Tuesday, 27 October 2015

100 LPs Shortlist #46: Dire Straits - "Brothers In Arms"




Before we start, let's have a quick show of hands.

Who has played this album to the point where you cannot stand to hear it ever again?

My my, there are a lot of you.

I will confess that I am one of those people who cringe whenever the opening organ phrase of "Walk of Life" appears on the radio, Such is the end product of exposure, self-imposed and external, to one of the most ubiquitous albums of the 1980s.

Now, with the benefit of 30 years of hindsight, the album has additional dimensions to its legacy as a classic album. What's more interesting than the contents of the album's grooves is how it was used as a marketing tool to bring about a paradigm shift in the music industry; how it can be seen as a symbol of the music industry's greed; and how its principle creator isn't a fan of it.

You see, "Brothers In Arms" was used by the music industry, specifically Dire Straits' parent record label Polygram (now Universal Music) to sell and market a new product known as the Compact Disc. Polygram's sub-company Philips, in league with tech giant Sony, had invested millions of dollars in developing a new product that would improve sound quality and create a more durable format than the existing vinyl and cassette formats.

The CD as a format was released in 1982. However, sales were still quite sluggish and so anticipating one of the biggest albums of 1985, "Brothers In Arms" was used as a carrot to lure the consumer into changing their listening habits towards the new technology. This was considered a high-stakes game. In previous years the industry had seen innovations such as consumer grade reel-to-reel tape, 8-track tape, quadraphonic vinyl and AM stereo radio die in the marketplace. With so much gambled on R&D for this new product, commercial failure wasn't an option, nor was a status tag of "novelty".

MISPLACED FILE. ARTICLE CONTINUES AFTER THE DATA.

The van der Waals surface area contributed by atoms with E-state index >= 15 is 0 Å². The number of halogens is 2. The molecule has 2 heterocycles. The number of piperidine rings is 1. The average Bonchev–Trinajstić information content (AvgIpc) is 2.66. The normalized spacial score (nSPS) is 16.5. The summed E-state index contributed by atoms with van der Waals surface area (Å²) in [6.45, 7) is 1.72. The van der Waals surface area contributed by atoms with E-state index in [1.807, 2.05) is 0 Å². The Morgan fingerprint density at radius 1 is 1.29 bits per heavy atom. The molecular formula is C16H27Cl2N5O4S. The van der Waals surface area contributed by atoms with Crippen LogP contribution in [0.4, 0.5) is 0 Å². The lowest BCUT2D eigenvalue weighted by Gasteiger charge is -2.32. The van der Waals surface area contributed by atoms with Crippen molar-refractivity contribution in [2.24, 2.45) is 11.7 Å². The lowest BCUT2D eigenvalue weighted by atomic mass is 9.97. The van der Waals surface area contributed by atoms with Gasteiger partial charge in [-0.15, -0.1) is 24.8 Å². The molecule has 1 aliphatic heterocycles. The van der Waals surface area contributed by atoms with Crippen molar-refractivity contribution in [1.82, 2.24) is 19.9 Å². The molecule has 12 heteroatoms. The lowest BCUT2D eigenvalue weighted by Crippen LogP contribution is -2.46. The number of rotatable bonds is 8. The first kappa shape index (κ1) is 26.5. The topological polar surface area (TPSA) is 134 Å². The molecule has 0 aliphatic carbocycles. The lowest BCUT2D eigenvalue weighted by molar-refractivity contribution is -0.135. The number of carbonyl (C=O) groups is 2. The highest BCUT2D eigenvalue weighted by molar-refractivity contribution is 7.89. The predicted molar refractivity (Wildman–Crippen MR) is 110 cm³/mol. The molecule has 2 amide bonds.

And so the original album (in Australia at least) was issued on vinyl in a standard, non-gatefold sleeve with a wraparound marketing brochure spruiking the merits of the new CD format. It wasn't going to change the fact that you've already laid out your hard-earned for a vinyl copy, but in the hope that maybe you just might buy something else on CD.

Like any new technology, on first release it was hideously expensive. CD players were twice the price, if not more, than a VHS video recorder and the discs themselves were exorbitant in cost. Single disc CDs in the 1980s were at least $10 more expensive than their vinyl counterparts, and for double albums, they could be as much as $30 dollars dearer (To wit: a copy of Bruce Springsteen's "The River" on vinyl in 1986 was around $16.99 whereby on double CD it was $48).

When vinyl sales dropped to the point necessitating the cessation of production in 1991, consumers were told the price of CDs would drop from the standard $28 dollars. By the end of the decade they were over $30. Despite this, people threw out vinyl and replaced everything on CDs that, in some cases, sounded worse than their old vinyl.